Jewish World Review Nov. 23, 2004 / 10 Kislev, 5765
http://www.jewishworldreview.com -- America's way too busy watching television to worry about wasting time. While Americans were busy with the World Series and the presidential election, they may have overlooked Time Day on Oct. 24, a day set aside every year by environmentalists and shrinks selling time-management books to remind people they're too darned busy.
I always have thought most people had just the opposite problem. Sure, Americans say they're too busy, but a nation that has time for golf, 3-hour-and-45-minute football games and "The Rebel Billionaire" is not too busy.
Now comes the National Bureau of Labor Statistics - a government agency whose very name causes most Americans to doze off - to back me up. It seems that the average American spends more than 11 out of every 24 hours either sleeping or watching television.
The American Time Use Survey, or ATUS, reports that on an "average day" in 2003, Americans age 15 and up spent 8.6 hours sleeping, 5.1 hours engaged in leisure and sports activities, 3.7 hours working and 1.8 hours doing household activities. The rest of the time they spent on other things, including eating and drinking, attending school, shopping or griping about being too busy.
Right away you can see flaws in the survey. Including teenagers in the poll obviously skews the sleeping results higher and the work results lower. The average teenager also spends three hours a day in the shower.
So let's go to the results for "employed persons." ATUS reports that the average employed person worked 7.6 hours on workdays. Men worked eight hours a day; women, 7.1 hours.
This is where the real value of the ATUS survey can be seen. It clearly explodes a lot of myths about differences between how men and women spend their time.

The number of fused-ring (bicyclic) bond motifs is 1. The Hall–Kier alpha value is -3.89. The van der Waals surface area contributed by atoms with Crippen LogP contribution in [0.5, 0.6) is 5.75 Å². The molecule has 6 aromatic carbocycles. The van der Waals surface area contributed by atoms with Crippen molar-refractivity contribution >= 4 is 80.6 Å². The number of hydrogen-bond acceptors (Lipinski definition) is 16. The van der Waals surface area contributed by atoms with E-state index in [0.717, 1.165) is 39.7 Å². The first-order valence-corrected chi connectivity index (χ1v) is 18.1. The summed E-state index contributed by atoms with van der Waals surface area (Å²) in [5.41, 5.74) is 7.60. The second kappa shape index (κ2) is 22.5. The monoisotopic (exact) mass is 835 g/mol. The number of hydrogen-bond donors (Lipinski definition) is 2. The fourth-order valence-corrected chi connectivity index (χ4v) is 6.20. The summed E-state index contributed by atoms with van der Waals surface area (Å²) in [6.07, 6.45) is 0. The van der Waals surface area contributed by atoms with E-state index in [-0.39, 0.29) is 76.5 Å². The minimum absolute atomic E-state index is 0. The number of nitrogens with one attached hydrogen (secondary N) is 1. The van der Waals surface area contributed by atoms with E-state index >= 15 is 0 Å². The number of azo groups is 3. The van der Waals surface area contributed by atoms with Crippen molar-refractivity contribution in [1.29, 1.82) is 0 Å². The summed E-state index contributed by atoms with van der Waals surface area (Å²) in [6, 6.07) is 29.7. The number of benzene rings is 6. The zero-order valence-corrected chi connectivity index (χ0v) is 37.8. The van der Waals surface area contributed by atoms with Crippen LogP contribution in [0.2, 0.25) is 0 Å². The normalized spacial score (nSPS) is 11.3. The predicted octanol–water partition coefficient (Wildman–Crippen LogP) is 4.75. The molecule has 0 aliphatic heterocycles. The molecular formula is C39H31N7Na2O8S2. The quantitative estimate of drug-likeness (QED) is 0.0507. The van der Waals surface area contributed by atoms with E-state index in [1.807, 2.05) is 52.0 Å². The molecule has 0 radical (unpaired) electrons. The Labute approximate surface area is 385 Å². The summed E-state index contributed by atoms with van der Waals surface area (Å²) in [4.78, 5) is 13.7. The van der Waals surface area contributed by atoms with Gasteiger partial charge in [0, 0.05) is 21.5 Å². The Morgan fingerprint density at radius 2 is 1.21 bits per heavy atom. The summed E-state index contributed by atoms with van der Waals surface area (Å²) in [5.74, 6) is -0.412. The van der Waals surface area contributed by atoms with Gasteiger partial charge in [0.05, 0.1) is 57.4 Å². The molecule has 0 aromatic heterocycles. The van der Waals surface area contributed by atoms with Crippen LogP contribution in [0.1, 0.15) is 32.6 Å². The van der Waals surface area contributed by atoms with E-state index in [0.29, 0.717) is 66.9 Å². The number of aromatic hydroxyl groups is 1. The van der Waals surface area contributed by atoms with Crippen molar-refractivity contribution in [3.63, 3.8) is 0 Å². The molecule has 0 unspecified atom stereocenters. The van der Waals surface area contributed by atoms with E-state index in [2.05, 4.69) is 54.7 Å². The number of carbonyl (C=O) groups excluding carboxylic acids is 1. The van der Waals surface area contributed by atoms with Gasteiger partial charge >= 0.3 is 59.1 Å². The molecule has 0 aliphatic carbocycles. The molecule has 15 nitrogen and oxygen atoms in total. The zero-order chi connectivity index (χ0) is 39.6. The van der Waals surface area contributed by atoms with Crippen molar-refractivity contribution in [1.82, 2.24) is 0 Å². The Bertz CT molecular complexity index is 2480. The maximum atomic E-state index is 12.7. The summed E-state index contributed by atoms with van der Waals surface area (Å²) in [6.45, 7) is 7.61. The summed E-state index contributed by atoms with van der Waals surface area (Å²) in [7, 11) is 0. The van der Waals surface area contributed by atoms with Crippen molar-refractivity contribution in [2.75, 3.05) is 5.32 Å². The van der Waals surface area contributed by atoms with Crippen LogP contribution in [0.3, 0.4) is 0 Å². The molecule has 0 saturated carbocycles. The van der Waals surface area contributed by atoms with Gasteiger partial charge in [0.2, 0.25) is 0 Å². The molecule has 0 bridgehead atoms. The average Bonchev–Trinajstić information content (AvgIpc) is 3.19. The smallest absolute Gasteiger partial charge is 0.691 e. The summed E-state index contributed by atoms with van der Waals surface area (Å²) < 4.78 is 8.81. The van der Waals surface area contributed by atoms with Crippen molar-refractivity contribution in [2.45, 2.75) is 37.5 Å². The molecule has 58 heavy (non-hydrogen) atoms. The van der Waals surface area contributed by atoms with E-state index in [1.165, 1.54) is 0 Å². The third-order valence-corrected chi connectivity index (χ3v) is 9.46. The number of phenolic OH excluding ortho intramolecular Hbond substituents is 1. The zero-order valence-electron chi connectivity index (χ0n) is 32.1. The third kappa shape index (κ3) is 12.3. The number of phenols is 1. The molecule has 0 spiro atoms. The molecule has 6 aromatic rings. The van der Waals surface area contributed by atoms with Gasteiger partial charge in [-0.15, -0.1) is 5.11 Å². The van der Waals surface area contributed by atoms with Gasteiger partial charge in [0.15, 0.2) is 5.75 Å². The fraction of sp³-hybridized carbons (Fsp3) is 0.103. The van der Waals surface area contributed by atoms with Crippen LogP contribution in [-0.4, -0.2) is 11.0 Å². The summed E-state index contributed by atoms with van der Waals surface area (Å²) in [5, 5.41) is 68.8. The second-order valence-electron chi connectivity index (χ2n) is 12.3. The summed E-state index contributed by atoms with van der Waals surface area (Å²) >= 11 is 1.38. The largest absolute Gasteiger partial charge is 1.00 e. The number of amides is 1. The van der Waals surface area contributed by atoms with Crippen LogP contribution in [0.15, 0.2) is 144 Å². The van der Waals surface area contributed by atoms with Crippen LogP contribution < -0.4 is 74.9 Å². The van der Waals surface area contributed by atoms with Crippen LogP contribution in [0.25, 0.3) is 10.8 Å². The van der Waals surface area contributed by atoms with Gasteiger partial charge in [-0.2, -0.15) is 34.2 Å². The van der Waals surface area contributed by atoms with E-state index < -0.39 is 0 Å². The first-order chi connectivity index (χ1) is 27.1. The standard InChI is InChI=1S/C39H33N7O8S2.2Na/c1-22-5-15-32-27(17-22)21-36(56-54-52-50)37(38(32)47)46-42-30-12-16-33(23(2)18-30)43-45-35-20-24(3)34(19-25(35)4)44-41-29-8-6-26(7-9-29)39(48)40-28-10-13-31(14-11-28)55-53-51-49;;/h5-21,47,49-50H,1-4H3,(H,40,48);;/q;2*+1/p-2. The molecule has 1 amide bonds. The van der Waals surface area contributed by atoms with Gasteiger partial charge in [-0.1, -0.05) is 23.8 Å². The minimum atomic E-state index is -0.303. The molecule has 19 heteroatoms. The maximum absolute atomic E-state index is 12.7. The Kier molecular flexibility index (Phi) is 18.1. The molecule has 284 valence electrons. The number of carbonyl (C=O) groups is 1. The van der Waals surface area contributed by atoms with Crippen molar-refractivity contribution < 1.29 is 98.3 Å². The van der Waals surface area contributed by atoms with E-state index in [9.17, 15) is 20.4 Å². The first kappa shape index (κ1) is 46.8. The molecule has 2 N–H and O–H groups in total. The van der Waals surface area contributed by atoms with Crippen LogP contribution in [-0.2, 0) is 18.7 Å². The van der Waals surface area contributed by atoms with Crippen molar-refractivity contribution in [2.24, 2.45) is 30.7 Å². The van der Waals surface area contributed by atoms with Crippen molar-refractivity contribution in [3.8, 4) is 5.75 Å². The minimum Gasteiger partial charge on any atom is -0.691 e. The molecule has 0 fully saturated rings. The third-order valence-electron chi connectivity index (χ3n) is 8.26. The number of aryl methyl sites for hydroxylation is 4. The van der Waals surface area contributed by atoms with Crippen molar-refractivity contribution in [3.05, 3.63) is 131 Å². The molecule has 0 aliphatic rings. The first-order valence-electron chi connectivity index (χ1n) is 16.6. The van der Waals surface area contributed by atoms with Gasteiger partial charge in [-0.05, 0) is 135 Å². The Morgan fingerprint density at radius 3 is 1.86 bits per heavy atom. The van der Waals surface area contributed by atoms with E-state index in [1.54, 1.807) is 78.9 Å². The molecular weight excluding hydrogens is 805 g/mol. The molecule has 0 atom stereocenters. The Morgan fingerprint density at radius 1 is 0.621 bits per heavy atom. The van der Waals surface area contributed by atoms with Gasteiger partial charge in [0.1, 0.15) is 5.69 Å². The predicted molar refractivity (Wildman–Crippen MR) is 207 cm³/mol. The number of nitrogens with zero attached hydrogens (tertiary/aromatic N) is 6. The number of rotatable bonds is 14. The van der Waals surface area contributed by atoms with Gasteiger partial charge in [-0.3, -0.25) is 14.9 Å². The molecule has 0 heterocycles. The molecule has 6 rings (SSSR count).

ATUS suggests that the 54-minute gap between a man's work day and a woman's can be explained by the fact that more women than men work part time. A better explanation could be that men just naturally work harder than women, who often are offering one another nurturing, emotional support in the ladies room while their male colleagues are toting that barge and lifting that bale.
On the other hand, on an average day, 84 percent of women report doing household activities such as cooking, housework and lawn care, as compared with only 63 percent of men. Women report spending 2.3 hours a day on these chores, as compared with 1.33 hours for men.
Again, there are interpretation problems. Women always claim that the "burden" of taking care of the house falls on them, whereas an alternate explanation is that men get their share (and more!) of the work done faster. Women, for example, waste time cleaning bathtubs, while men know that if natural flow of water cut the Grand Canyon, over time it also will clean a bathtub. Also, to my knowledge, women don't actually do lawn work.
The ATUS report says that women spend about an hour a day on housework, while men get their share done in less than 15 minutes. Also, women report spending an average of an hour a day caring for children in the household, compared to 15 minutes for men.
Again, the discrepancy can be explained by natural male efficiency, i.e. telling a child to "spit on it" when he scrapes a knee instead of spending precious time on first aid and succor. Also, women tend to change their own and their children's clothing with unnecessary frequency.
Men average 10 minutes a day less sleep than women and spend 13 minutes less per day on "personal care" (bathing, grooming, etc.), although those guys on "Queer Eye" probably skew the curve.
Where men really shine is in the all-important category of leisure and sports, watching 20 minutes more per day of television (2.75 hours to 2.41 hours). This is not to say men don't keep themselves physically fit, spending a grueling 23 minutes a day working out to only 12.6 minutes for women.
And as to the frequently heard complaint that "we never talk," men actually spend almost as much time as women (43 minutes to 50 minutes) on "socializing and communicating." It is possible that men could be spending those 43 minutes a day communicating with other men about, say, the shortcomings of a football coach, instead of talking with their wives, but not likely.
The National Bureau of Labor Statistics thinks its time-use survey will be handy in developing national labor policy, though I think it will be even handier around the house:
Her: "How about taking out the trash?"
Him: "Sorry, I've only got 2.5 hours of television in so far today, and I have to get to bed early if I'm going to get my 8.6 hours."
This will be a wonderful conversation starter.
Distributed by Knight Ridder/Tribune Information Services.